All Saints Church, a Brief History and Description
Click here for a 1945 article describing architectural features of the church by Guy Freeman
ALL SAINTS CHURCH DANEHILL. Why was this magnificent church built here? A very brief look at 250 years of history to explain. 250 years ago Danehill was nothing more than a wayside Inn and a few houses on a crossroads on the London /East Grinstead /Lewes road. It was then partly Horsted Keynes and mainly the northern part of Fletching.
1750s . Sussex Roads were notorious. The Improvement of the Main Road through Danehill in the 1750s -TURNPIKING - this made travelling between country estates and London and the coast much easier. People with wealth and influence moved into the area. Principally John Baker Holroyd who purchased Sheffield Park and took his title as Earl of Sheffield fro his estate.
1825 Arrival of the two wealthy Davies brothers in this part of what was then Fletching Parish. Their father had accumulated considerable wealth as Attorney General to the East India Company.
1835 A Chapel of Ease, Holy Trinity, was built on Danehill Green, the site of the present war memorial. One of the Davies brothers, Walberton was living in Woodgate (Cumnor House School), north of the village and the other, Francis John, in Danehurst (St Raphaels) south of the village. Each had their own gallery in Holy Trinity Chapel. I would seem that they had established their dynasty here Now the 3 memorials to the Davies family, moved from Holy Trinity to the back of this church are the only recognition they have.
1851 Danehill Ecclesiastical District was formed from the northern part of Fletching and part of Horsted Keynes parish. The Chapel of ease became a parish church.
1873 New Cemetery was established on land across the road given by a Mr Corbett, who had purchased the Woodgate Estate.
1887 A fire seriously damaged Holy Trinity Church (as it was then), Mr Herbert Carey Hardy who in the early 1870s, had purchased the Danehurst Estate after his marriage to Adela Louisa Cassandra Knight, a great niece of Jane Austen; had the building repaired. Mr Hardy is reputed to have told some of the onlookers of the fire at the Church that "he would provide something better".
1888 However this was not to be, Herbert Carey Hardy broke his leg as a result of an accident while in Scotland. An operation was considered necessary, but unfortunately Mr Hardy did not survive the ordeal.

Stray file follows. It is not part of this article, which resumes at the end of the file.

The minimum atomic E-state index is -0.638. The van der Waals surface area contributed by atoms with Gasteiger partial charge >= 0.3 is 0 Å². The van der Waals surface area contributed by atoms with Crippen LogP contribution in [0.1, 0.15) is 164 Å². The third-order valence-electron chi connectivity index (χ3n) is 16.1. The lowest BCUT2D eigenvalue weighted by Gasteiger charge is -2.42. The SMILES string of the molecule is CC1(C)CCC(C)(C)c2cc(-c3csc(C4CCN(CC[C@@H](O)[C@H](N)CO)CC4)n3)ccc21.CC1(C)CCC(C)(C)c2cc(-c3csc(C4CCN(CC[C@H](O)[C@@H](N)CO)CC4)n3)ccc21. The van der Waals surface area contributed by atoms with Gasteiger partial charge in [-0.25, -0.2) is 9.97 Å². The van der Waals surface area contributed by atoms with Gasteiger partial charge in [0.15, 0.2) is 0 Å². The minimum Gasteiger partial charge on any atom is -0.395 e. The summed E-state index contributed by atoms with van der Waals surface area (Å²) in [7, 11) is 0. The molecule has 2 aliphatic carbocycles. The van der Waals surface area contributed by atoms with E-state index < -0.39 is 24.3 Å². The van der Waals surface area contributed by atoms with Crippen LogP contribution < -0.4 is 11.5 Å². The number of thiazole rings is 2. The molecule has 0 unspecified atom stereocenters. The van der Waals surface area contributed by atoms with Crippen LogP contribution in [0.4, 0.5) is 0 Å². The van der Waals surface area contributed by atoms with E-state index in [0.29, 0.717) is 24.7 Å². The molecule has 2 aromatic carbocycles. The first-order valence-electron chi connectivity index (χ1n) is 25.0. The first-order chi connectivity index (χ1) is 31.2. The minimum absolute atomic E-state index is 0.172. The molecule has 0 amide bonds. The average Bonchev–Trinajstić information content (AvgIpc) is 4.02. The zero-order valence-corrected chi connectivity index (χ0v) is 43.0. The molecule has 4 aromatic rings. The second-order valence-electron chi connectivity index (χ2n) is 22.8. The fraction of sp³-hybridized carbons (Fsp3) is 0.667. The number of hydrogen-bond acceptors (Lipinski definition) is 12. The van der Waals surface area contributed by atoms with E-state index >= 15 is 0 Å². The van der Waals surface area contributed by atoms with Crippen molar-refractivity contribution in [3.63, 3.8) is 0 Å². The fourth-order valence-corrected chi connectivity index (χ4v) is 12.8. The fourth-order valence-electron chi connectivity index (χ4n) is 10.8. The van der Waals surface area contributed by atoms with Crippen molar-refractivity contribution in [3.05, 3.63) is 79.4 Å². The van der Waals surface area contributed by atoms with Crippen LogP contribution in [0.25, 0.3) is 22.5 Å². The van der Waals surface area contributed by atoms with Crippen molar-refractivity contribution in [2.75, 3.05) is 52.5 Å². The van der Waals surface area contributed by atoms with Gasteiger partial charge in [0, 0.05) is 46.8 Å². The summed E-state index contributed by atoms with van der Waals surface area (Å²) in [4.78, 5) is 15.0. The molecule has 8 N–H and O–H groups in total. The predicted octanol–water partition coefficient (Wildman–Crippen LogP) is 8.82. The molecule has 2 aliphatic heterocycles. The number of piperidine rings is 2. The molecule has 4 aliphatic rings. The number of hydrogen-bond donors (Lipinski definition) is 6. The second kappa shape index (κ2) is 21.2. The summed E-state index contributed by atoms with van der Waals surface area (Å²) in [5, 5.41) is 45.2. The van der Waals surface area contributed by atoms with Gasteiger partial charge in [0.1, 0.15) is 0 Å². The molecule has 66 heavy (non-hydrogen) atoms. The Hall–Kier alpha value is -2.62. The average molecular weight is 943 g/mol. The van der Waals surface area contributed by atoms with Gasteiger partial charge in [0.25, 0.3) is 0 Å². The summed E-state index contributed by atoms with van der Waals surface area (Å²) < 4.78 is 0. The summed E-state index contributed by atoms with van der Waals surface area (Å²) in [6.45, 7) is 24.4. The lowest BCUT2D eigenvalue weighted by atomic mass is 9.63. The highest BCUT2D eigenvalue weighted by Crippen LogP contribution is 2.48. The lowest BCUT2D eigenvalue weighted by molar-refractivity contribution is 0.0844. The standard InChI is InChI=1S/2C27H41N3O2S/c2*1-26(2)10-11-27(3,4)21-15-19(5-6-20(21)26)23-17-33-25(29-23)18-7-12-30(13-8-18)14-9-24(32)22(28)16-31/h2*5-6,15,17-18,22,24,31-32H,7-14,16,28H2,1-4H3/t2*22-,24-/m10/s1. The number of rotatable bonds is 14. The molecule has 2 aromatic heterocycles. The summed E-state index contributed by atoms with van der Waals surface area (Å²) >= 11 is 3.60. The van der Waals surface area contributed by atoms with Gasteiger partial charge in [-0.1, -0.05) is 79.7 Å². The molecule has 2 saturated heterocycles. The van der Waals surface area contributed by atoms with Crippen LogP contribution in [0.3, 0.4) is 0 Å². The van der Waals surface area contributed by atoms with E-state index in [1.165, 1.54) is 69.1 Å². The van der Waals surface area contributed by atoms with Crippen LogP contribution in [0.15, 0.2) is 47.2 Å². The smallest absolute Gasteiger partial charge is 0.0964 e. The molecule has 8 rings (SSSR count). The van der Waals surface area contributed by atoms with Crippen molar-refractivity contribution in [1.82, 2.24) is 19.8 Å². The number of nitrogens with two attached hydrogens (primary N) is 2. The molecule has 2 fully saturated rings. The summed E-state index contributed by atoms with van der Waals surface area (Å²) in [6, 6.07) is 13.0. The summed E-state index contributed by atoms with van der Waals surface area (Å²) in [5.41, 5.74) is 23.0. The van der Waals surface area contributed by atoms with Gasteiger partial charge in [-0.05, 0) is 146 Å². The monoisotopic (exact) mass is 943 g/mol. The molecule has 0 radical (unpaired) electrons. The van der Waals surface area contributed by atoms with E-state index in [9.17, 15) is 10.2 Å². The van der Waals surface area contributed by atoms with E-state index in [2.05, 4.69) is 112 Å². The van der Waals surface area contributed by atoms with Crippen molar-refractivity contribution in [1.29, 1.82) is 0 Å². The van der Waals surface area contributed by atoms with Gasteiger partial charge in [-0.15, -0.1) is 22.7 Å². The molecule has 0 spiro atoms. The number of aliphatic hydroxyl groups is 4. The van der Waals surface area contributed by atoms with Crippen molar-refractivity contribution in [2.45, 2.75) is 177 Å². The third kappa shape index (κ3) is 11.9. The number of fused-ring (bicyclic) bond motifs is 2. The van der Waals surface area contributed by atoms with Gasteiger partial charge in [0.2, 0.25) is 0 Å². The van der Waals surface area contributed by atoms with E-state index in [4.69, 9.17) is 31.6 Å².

1981 Guy Charles Hardy oldest of the 3 sons of Herbert Cary, laid the foundation stone of this church that by ----
---1892 The bereaved Mrs Hardy had built in his memory. All Saints Church was consecrated by the Bishop of Chichester, A relative of Mrs Hardy, Mr Austen Leigh, (A master at Eton) played the organ, my father, Albert Lucas “blew” the organ. Later, Holy Trinity Church and some neighbouring cottages were demolished.
1894 Guy Charles Hardy “Came of age” -Photograph on page 6 in book.
1896 Death of the second of the Hardy sons, Herbert Edward who died at Eton, memorial window in the Lady Chapel.
1898 Danehill became a Civil Parish
1904 Death of Guy Charles Hardy in Florida - Memorial window with photograph of his grave. Guy Charles had a son, Herbert Ronald, born in 1900. (His son Lawrence Hardy is still involved with the church - is unable to be here today)
1914-18 War Death of Captain Ronald Montague Hardy in 1915 -Memorial Window and the Memorial by Mary Watts widow of George Frederick Watts erected by Captain Quartermaster Michael Chapman M.C., who was the husband of Mary Watts’ adopted daughter. There is also a memorial tablet to Michael Chapman next to the statuette recording his death in Flanders in 1918. Ronald Montague Hard lived with his mother at Chilworth Manor, very near to Compton in Surrey. The Calvary War Memorial to the local men lost in the war was placed in the church in 1920 (by Architects Bodley & Hare)
1935 Reredos, by Ninian Comper, erected “In memory of Adela Louisa Cassandra Hardy who built this Church as a memorial to her husband, this reredos is dedicated by her children 1935. I was in the choir at that service.
1949-45 War - A stick of bombs straddled the church, the nearest one landed in the cemetery across the road, one small pane of stained glass in the East Window of the Lady Chapel was hit by shrapnel - a temporary replacement with a piece of plain blue glass was made by the local builder. It is still in position - now as a reminder of how close the church came to being severely damaged.
2002 Green Winged Orchids in the Churchyard Ancient Pasture. Dr. Margaret Pilkington of The University of Sussex. Photographs on view
Book on the Church by Derek Rawlings available from the Archive. Contact: email@example.com